Soybean Stem Zone Lines: Fact and Fiction

FACT: The presence of soybean stem zone lines is associated with stem disease in the Diaporthe/Phomopsis disease complex. This disease complex includes Phomopsis seed decay caused by D. longicolla, pod and stem blight caused by D. sojae, and stem canker caused by D. caulivora and D. aspalathi.

FICTION: Soybean stem zone lines are associated with the stem disease charcoal rot, caused by the fungus Macrophomina phaseolina. However, this association of soybean stem zone lines and charcoal rot is incorrect, and has persisted for several years, resulting in misdiagnosis of the disease. Zone lines associated with Diaporthe species appear on the inside of lower soybean stems and roots when split longitudinally, or if the outside layer of the stem is scraped away (Fig. 1). Lines are thin and dark, appearing in irregular patterns and small circular shapes in mature soybean plants.

Fig. 1. Split soybean stem or scrape away outside layer to show “zone lines” caused by Diaporthe fungi.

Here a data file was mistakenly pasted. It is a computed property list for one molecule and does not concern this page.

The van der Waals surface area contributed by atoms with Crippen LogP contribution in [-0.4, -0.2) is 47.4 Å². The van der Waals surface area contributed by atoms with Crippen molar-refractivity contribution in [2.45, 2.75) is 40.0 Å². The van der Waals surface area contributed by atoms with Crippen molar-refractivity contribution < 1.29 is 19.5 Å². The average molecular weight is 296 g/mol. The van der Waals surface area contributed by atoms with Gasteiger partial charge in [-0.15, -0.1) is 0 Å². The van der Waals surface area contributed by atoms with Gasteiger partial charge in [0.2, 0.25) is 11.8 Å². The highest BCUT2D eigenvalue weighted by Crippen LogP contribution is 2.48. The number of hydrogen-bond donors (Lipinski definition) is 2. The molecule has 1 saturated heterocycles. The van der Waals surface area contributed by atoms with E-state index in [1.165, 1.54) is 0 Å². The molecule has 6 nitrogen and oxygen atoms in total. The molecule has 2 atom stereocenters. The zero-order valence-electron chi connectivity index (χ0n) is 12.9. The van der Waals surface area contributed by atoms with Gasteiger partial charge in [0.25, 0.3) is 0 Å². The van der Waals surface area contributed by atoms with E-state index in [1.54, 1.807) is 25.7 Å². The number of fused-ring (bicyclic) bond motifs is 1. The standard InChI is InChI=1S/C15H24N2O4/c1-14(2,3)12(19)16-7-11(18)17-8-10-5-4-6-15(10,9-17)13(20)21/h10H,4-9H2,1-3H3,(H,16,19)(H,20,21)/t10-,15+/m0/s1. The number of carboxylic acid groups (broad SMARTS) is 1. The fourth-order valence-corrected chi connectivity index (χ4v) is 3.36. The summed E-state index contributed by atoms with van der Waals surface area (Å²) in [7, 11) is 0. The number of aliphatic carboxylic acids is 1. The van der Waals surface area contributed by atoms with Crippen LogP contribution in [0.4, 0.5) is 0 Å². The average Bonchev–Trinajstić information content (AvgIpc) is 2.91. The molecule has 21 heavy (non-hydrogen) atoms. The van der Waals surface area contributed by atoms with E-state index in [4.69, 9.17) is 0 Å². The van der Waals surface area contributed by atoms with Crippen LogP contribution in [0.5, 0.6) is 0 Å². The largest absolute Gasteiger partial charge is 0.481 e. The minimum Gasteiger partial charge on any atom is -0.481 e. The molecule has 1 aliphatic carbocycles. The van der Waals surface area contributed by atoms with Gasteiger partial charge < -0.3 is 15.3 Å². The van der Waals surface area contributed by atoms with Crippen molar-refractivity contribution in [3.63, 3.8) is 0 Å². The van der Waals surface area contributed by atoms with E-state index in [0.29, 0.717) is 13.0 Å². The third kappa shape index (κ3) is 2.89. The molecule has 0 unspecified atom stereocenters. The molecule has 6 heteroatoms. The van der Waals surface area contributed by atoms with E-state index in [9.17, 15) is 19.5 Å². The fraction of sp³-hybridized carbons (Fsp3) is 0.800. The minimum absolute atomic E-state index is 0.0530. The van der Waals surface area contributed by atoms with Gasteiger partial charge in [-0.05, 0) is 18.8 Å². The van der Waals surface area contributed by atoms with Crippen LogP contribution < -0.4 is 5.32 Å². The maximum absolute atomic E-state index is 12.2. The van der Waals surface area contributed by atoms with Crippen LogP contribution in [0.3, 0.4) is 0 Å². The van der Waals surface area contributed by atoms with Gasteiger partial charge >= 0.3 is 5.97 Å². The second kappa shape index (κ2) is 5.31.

Signs of charcoal rot are tiny, dark survival structures called microsclerotia within and on the surface of the lower stem and taproot. Microsclerotia cause light gray discoloration or a charcoal-like appearance of these plant parts (Fig. 2).

Fig. 2. Microsclerotia within and on the surface of soybean stem or root tissue.

However, signs and symptoms of charcoal rot and zone lines may appear in the same soybean stem, because simultaneous infection by M. phaseolina and Diaporthe species can occur in the same plant (Fig. 3).

Fig. 3. Soybean stem showing symptoms of infection by M. phaseolina and Diaporthe species.

The bottom line is that zone lines on the interior of soybean stems are associated with Diaporthe fungi and not the fungus that causes charcoal rot, as previously thought. This discovery provides a clearer picture of soybean diseases and the symptoms that result from pathogen infection. Accurate disease identification is the first step to making better disease management decisions, which improves farm profitability and stewardship.


Images: D. Mueller, A. Robertson, K. Wise, and T. Hughes

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